Students obtain injunction restraining University of Malawi on Chanco’s re-admission
Chancellor College (Chanco) students have obtained a court injunction restraining University of Malawi (Unina) through Chanco in Zomba from re-admitting the students to the college by forcing them to contribute money towards repairs of the property damaged during their protest that happened at the institution in July leading to shut down.
The college is asking every student to pay K1500 before readmission as the money will go towards repair works.
The readmission form requires students to agree to abide by the rules and regulation relating to conduct and behaviour as approved by Unima and the country’s criminal laws.
The students are also being asked to agree in the forms that they would be held liable for prosecution if found in contravention of the law.
Failure to sign the forms by Friday would have been construed that students were not interested to re-register and the college would not readmit them.
Students union leader Sylvester Ayuba James, a law student, advises the leaders not to tie themselves with what is contained in the form, saying the High Court granted hem an injunction stopping the college administration from implementing the readmission of the students.
Ayuba said in a letter to all students: “This means that no one should submit any form, pay any money or write any report whatsoever.”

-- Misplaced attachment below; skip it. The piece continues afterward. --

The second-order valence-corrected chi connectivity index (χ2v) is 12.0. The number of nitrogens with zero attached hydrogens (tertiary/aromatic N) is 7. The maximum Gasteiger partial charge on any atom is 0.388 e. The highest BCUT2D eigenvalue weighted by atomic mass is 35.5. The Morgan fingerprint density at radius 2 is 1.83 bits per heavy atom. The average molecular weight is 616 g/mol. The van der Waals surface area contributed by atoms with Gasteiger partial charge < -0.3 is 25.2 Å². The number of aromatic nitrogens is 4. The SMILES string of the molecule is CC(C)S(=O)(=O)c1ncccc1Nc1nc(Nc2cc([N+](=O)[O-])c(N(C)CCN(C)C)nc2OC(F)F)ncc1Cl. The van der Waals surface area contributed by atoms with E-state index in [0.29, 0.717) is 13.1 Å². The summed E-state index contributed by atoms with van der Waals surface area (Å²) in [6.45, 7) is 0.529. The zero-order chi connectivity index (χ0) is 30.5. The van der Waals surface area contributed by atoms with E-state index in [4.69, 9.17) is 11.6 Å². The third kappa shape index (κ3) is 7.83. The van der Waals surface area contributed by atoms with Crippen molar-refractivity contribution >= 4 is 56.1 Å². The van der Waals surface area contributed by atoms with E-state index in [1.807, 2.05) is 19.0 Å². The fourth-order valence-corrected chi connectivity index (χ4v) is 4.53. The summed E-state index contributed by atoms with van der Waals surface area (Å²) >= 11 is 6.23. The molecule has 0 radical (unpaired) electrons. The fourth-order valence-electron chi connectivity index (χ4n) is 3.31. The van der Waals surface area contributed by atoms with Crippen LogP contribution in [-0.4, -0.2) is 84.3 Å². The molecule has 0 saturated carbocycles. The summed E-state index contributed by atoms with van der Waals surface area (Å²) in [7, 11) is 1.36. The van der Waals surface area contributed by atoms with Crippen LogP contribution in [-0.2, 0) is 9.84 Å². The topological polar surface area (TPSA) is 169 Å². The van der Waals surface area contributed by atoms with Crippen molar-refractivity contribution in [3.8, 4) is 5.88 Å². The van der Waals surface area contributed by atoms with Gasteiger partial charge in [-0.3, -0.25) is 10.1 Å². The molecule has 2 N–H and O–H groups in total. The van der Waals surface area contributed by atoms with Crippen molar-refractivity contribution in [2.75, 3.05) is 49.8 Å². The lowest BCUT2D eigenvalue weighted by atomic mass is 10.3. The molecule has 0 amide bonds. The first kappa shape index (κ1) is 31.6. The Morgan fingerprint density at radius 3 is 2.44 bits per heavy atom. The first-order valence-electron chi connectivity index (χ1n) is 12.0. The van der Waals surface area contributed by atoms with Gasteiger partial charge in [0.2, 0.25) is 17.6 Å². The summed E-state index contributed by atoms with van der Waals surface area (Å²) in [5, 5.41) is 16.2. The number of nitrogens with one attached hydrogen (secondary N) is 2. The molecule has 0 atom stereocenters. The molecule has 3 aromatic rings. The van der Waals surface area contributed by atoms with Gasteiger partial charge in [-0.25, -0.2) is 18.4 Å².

But the students have been urged to report to classes on Monday.
“We are now free from the conditions which the college administration imposed on us,” Ayuba said.
Chanco was prematurely closed in July following riots after armed police officers invaded the campus apparently to quell protests over the fees hike that had just been announced.
Students protested the increase in their financial contribution from K55 000/K275 000 to a minimum of K400 000 and wanted it lowered to K320 000.
President Peter Mutharika reacted to the fees hike impasse with an order for a K50 000 reduction in fees in public universities and directing the reopening of the college.
The students dismissed suggestions that they had caused the property damage; instead they laid the blame for the damage on police officers who were accused of having used excessive force at the campus.